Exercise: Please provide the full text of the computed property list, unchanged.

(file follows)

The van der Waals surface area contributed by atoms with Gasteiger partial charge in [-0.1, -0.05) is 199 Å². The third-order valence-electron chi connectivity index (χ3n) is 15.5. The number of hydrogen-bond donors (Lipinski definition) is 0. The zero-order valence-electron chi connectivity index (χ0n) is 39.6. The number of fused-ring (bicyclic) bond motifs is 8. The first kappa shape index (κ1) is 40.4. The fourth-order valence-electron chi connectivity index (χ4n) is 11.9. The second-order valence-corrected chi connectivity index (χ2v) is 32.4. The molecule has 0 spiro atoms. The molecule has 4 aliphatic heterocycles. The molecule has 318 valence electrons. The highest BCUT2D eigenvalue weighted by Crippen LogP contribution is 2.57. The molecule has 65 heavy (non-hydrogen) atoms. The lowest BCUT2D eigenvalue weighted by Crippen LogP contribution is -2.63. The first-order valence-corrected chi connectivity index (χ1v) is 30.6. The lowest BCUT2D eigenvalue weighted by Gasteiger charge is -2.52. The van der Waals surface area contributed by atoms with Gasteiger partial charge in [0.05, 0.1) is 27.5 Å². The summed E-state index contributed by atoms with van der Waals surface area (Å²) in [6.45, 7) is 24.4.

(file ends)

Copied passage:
The van der Waals surface area contributed by atoms with Gasteiger partial charge in [-0.1, -0.05) is 199 Å². The third-order valence-electron chi connectivity index (χ3n) is 15.5. The number of hydrogen-bond donors (Lipinski definition) is 0. The zero-order valence-electron chi connectivity index (χ0n) is 39.6. The number of fused-ring (bicyclic) bond motifs is 8. The first kappa shape index (κ1) is 40.4. The fourth-order valence-electron chi connectivity index (χ4n) is 11.9. The second-order valence-corrected chi connectivity index (χ2v) is 32.4. The molecule has 0 spiro atoms. The molecule has 4 aliphatic heterocycles. The molecule has 318 valence electrons. The highest BCUT2D eigenvalue weighted by Crippen LogP contribution is 2.57. The molecule has 65 heavy (non-hydrogen) atoms. The lowest BCUT2D eigenvalue weighted by Crippen LogP contribution is -2.63. The first-order valence-corrected chi connectivity index (χ1v) is 30.6. The lowest BCUT2D eigenvalue weighted by Gasteiger charge is -2.52. The van der Waals surface area contributed by atoms with Gasteiger partial charge in [0.05, 0.1) is 27.5 Å². The summed E-state index contributed by atoms with van der Waals surface area (Å²) in [6.45, 7) is 24.4.